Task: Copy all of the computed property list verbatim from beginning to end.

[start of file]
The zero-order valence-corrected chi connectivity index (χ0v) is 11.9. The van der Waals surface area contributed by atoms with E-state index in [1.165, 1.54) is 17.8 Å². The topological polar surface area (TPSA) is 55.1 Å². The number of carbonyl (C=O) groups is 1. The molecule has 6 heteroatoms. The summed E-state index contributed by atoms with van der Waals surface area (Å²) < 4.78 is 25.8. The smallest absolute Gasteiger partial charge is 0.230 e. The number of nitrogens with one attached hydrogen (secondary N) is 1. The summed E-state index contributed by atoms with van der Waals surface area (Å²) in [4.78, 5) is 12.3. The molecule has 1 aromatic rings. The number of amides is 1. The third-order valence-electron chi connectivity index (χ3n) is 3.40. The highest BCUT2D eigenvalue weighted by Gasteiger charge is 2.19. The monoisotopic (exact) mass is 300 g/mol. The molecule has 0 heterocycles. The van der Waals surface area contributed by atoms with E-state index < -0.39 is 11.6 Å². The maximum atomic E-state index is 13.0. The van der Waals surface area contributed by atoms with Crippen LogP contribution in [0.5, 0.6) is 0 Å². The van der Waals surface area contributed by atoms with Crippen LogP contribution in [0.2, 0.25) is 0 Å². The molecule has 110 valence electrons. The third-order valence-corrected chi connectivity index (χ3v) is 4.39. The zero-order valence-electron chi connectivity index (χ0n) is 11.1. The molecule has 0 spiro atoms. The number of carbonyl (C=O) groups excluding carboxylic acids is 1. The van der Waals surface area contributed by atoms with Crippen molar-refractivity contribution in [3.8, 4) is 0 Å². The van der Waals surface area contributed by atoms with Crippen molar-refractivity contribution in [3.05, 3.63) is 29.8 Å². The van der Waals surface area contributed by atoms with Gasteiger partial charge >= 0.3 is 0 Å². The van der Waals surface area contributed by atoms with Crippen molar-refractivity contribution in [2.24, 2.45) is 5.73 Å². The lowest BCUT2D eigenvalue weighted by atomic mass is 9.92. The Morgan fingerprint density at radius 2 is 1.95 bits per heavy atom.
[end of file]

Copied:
The zero-order valence-corrected chi connectivity index (χ0v) is 11.9. The van der Waals surface area contributed by atoms with E-state index in [1.165, 1.54) is 17.8 Å². The topological polar surface area (TPSA) is 55.1 Å². The number of carbonyl (C=O) groups is 1. The molecule has 6 heteroatoms. The summed E-state index contributed by atoms with van der Waals surface area (Å²) < 4.78 is 25.8. The smallest absolute Gasteiger partial charge is 0.230 e. The number of nitrogens with one attached hydrogen (secondary N) is 1. The summed E-state index contributed by atoms with van der Waals surface area (Å²) in [4.78, 5) is 12.3. The molecule has 1 aromatic rings. The number of amides is 1. The third-order valence-electron chi connectivity index (χ3n) is 3.40. The highest BCUT2D eigenvalue weighted by Gasteiger charge is 2.19. The monoisotopic (exact) mass is 300 g/mol. The molecule has 0 heterocycles. The van der Waals surface area contributed by atoms with E-state index < -0.39 is 11.6 Å². The maximum atomic E-state index is 13.0. The van der Waals surface area contributed by atoms with Crippen LogP contribution in [0.5, 0.6) is 0 Å². The van der Waals surface area contributed by atoms with Crippen LogP contribution in [0.2, 0.25) is 0 Å². The molecule has 110 valence electrons. The third-order valence-corrected chi connectivity index (χ3v) is 4.39. The zero-order valence-electron chi connectivity index (χ0n) is 11.1. The molecule has 0 spiro atoms. The number of carbonyl (C=O) groups excluding carboxylic acids is 1. The van der Waals surface area contributed by atoms with Crippen molar-refractivity contribution in [3.8, 4) is 0 Å². The van der Waals surface area contributed by atoms with Crippen molar-refractivity contribution in [3.05, 3.63) is 29.8 Å². The van der Waals surface area contributed by atoms with Gasteiger partial charge >= 0.3 is 0 Å². The van der Waals surface area contributed by atoms with Crippen molar-refractivity contribution in [2.24, 2.45) is 5.73 Å². The lowest BCUT2D eigenvalue weighted by atomic mass is 9.92. The Morgan fingerprint density at radius 2 is 1.95 bits per heavy atom.